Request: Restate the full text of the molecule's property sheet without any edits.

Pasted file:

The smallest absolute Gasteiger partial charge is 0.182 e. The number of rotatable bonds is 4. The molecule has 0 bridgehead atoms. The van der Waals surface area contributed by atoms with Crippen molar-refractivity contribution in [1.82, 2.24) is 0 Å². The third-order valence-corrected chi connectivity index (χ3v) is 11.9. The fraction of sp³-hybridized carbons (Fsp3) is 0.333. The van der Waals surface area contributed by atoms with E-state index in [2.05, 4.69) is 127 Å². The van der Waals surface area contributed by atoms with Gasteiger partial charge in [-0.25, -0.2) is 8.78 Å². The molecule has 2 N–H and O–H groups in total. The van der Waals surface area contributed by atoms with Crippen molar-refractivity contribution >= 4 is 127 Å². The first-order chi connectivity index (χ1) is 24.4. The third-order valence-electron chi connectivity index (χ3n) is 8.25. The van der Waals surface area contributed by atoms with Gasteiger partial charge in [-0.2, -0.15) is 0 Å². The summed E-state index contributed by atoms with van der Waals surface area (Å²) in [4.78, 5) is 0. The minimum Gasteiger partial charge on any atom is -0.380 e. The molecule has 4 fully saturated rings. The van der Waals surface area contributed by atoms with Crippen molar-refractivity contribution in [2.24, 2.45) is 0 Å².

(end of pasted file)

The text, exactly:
The smallest absolute Gasteiger partial charge is 0.182 e. The number of rotatable bonds is 4. The molecule has 0 bridgehead atoms. The van der Waals surface area contributed by atoms with Crippen molar-refractivity contribution in [1.82, 2.24) is 0 Å². The third-order valence-corrected chi connectivity index (χ3v) is 11.9. The fraction of sp³-hybridized carbons (Fsp3) is 0.333. The van der Waals surface area contributed by atoms with E-state index in [2.05, 4.69) is 127 Å². The van der Waals surface area contributed by atoms with Gasteiger partial charge in [-0.25, -0.2) is 8.78 Å². The molecule has 2 N–H and O–H groups in total. The van der Waals surface area contributed by atoms with Crippen molar-refractivity contribution >= 4 is 127 Å². The first-order chi connectivity index (χ1) is 24.4. The third-order valence-electron chi connectivity index (χ3n) is 8.25. The van der Waals surface area contributed by atoms with Gasteiger partial charge in [-0.2, -0.15) is 0 Å². The summed E-state index contributed by atoms with van der Waals surface area (Å²) in [4.78, 5) is 0. The minimum Gasteiger partial charge on any atom is -0.380 e. The molecule has 4 fully saturated rings. The van der Waals surface area contributed by atoms with Crippen molar-refractivity contribution in [2.24, 2.45) is 0 Å².